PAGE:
Mathematics Stack Exchange is a question and answer site for people studying math at any level and professionals in related fields. Join them; it only takes a minute:

Sign up
Here's how it works:
  1. Anybody can ask a question
  2. Anybody can answer
  3. The best answers are voted up and rise to the top

Evaluate: $$\iint_S y\,dS,$$ where $S$ is the hemisphere defined by $z = \sqrt{R^2 -x^2 - y^2}.$

Attempt:I found two tangents, a normal and said $$dS = \frac{R}{\sqrt{R^2 -x^2 - y^2}} dx\,dy$$ In polars, $y = r\sin\theta,$ so I believe I should compute$$ \int_0^{2\pi} \int_0^R \frac{r\sin\theta \cdot R}{\sqrt{R^2 - r^2}} r\,dr\,d\theta$$ Is this okay?

share|cite|improve this question
up vote 2 down vote accepted

The surface element on a spherical surface is given by $dS = r^2 \sin\theta d\theta d\phi$ in spherical coordinates $(r, \theta, \phi)$. Thus your surface integral can be evaluated as follows:

$$\iint_S y \,dS = \int_{\phi=0}^{2\pi} \int_{\theta=0}^{\pi/2} R \sin\theta \sin\phi \cdot R^2 \sin\theta \,d\theta \,d\phi =$$ $$= R^3 \cdot \left[-\cos\phi\right]_{\phi=0}^{2\pi} \cdot \left[\frac{\theta}{2} - \frac{\sin(2\theta)}{4}\right]_{\theta=0}^{\pi/2} = R^3 \cdot 0 \cdot \frac{\pi}{4} = 0$$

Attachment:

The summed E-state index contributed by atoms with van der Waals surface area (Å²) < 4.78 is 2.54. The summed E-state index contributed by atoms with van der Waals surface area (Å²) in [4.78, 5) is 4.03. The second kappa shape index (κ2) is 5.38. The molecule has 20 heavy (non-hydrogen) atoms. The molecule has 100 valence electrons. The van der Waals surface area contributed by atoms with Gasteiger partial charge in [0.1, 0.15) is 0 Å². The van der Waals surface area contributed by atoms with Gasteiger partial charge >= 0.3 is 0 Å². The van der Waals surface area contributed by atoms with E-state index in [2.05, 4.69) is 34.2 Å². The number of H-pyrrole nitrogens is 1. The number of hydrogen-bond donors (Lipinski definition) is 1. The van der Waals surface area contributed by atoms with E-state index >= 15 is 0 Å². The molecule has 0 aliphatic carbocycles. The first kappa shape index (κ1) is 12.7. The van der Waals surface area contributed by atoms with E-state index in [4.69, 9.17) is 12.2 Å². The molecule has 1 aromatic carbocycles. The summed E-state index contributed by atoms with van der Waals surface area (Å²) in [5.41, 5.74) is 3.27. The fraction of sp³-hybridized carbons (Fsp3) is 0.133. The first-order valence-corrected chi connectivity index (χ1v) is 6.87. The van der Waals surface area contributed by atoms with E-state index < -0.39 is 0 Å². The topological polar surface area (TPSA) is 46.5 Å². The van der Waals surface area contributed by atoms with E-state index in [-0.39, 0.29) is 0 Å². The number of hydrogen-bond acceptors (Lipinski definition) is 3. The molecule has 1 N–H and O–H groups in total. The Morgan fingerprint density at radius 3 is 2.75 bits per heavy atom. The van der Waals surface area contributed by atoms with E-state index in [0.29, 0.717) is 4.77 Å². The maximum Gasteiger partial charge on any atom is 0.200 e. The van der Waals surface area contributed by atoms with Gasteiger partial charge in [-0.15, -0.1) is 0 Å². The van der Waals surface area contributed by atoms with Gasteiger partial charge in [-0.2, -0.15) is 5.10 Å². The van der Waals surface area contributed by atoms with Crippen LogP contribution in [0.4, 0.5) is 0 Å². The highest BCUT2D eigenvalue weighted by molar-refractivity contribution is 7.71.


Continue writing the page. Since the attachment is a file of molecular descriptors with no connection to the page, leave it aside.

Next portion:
However, by noting that the integral of an odd function over a symmetric interval is always zero, it is possible to obtain the same result without any calculations.

share|cite|improve this answer
Thanks. The reason I opted for cylindrical coords was the fact that we had symmetry with respect to the z axis. Why is my answer not correct? – CAF Dec 21 '12 at 7:18
Your answer is correct; try to carry out the integration! Sorry for the late reply. – Librecoin Feb 4 '13 at 11:35

Your Answer


By posting your answer, you agree to the privacy policy and terms of service.

Not the answer you're looking for? Browse other questions tagged or ask your own question.